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Walls of steel

11 December 2005

By night, the Hong Kong Exhibition and Conference centre is eerily quiet. The only sign of life are the expertly tailored heavies patrolling the perimeter. Staggeringly, the authorities have allowed Sunday's rally to march practically to the centre itself - far closer than the masses were permitted during the WTO's Seattle and Cancun ministerials (both of which ended in deadlock and, campaigners would say, a reprieve for the world's poor, thanks largely to mass mobilisations girding the loins of developing bloc negotiators inside).

After some prodding, HK police has admitted:

"The Correctional Services Department has made arrangements for the provision of penal places for detaining demonstrators after court appearance during MC6 [the WTO's sixth Ministerial Conference]. The Victoria Prison, which has a capacity of about 400 places for detaining demonstrators after court appearance, will be vacated."

It neglects to mention that the Victoria Prison was built by the British 141 years ago and named after a monarch who was crowned Empress of India and presided over the massive expansion of the East India Company, globalisation’s first big beast. How apt.

Stop the secrecy: Publish the NHS COVID data deals


To: Matt Hancock, Secretary of State for Health and Social Care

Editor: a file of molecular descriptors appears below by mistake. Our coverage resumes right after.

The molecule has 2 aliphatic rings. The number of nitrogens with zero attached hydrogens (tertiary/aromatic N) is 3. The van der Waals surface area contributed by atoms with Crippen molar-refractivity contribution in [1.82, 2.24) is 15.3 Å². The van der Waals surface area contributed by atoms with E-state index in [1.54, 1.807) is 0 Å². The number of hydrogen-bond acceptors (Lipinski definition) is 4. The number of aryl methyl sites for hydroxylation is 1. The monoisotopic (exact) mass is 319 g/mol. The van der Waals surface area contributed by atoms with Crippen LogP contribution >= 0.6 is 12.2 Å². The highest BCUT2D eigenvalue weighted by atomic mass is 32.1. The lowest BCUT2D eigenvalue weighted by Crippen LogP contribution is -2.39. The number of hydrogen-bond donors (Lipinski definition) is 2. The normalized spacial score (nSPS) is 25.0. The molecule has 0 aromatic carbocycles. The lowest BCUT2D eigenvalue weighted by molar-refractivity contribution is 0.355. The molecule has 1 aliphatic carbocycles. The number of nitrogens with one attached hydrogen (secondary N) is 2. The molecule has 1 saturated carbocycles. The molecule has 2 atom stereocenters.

We’re calling on you to immediately release details of the secret NHS data deals struck with private companies, to deliver the NHS COVID-19 datastore.

We, the public, deserve to know exactly how our personal information has been traded in this ‘unprecedented’ deal with US tech giants like Google, and firms linked to Donald Trump (Palantir) and Vote Leave (Faculty AI).

The COVID-19 datastore will hold private, personal information about every single one of us who relies on the NHS. We don’t want our personal data falling into the wrong hands.

And we don’t want private companies – many with poor reputations for protecting privacy – using it for their own commercial purposes, or to undermine the NHS.

The datastore could be an important tool in tackling the pandemic. But for it to be a success, the public has to be able to trust it.

Today, we urgently call on you to publish all the data-sharing agreements, data-impact assessments, and details of how the private companies stand to profit from their involvement.

The NHS is a precious public institution. Any involvement from private companies should be open to public scrutiny and debate. We need more transparency during this pandemic – not less.


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